A coalition of Jefferson County community members, nonprofit organizations and county agencies wants teachers at four schools bordering Denver border that serve mostly poor and Latino students to teach more and worry less about the challenges of poverty.
The coalition, led by the nonprofit Edgewater Collective, is releasing a report Thursday night that identifies six goals it wants families, community members and business leaders to work toward together.
The report is both grim and aspirational.
The four schools in the 80214 ZIP code that the collective is working with — Edgewater Elementary, Lumberg Elementary, Molholm Elementary and Jefferson Junior-Senior High School — dramatically underperform compared with schools in more affluent parts of the county.
Last year, the Jefferson County school board approved a shuffle of school programs and a series of reforms to boost student achievement.
Newton hopes his organization’s work can support what is already happening in classrooms. The report calls for more parental involvement at schools, using existing county services to support families instead of relying on school resources and more afterschool programs.
“We hope this can be a common good effort,” said Joel Newton, executive director of the collective.
That effort includes goals that all students are ready for kindergarten, all third graders are reading at grade-level and that all high school graduates are ready for college or career.
“We want to show these interventions really help third grade reading and late-elementary math scores,” Newton said.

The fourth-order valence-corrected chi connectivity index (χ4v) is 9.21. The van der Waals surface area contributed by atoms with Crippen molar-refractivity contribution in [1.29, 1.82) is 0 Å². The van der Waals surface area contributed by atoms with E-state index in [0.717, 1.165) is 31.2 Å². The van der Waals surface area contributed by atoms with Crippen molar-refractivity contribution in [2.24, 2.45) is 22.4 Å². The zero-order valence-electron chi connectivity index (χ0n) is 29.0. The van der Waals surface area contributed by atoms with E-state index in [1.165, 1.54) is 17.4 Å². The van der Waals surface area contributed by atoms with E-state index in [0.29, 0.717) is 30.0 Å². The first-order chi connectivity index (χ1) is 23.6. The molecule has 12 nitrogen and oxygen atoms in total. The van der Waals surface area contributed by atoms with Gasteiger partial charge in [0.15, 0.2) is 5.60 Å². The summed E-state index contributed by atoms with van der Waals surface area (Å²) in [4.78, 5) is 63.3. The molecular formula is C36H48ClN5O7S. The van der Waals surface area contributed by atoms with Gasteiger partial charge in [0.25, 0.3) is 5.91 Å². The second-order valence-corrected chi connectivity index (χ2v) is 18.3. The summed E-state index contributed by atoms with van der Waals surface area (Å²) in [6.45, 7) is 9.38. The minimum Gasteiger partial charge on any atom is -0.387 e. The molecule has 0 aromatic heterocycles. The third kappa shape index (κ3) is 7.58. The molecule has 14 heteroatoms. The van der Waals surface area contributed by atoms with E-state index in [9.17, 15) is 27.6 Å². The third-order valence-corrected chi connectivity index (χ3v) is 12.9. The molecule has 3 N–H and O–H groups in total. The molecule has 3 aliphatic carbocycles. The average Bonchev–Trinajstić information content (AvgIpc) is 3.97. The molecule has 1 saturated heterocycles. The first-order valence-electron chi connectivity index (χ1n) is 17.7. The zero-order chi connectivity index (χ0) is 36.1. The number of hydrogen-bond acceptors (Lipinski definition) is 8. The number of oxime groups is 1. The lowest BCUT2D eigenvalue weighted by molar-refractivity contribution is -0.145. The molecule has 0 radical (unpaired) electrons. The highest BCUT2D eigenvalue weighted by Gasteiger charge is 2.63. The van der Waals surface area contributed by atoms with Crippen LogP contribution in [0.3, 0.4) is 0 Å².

The coalition, which calls itself the The Jefferson Success Pathway, is following a well-established but reinvigorated effort to link established community resources to schools that serve at-risk students.
Known as the community school model, organizations partner with a school or small group of schools to provide funding and volunteers for afterschool programs, family services, mental health resources and parent enrichment programs.
“It’s almost a common sense thing, but it takes leadership across these different organizations to say, ‘We’re going to collaborate and use our resources toward a common set of results,’” said Reuben Jacobson, deputy director of the Coalition for Community Schools.
The modern community school movement, Jacobson said, traces its roots to the late 1880s.
Throughout the 20th century, federal and state tax dollars paid for most of the social support services offered at schools such as nurses and social workers.
But due to a number of factors, public schools have had to cobble together those networks of supports since the mid-1970s, said Lisa Villarreal, a program officer at the San Francisco Foundation.
More recently, community schools have popped up in Chicago, Baltimore and Lincoln, Neb. Perhaps the most famous community school network is the Harlem Children’s Zone in New York City.
“Community schools really begin to level the playing field and create the conditions for learning that are essential for kids to thrive in school,” Villarreal said.
The Jefferson Success Pathway will release an update on student achievement in May, Newton said.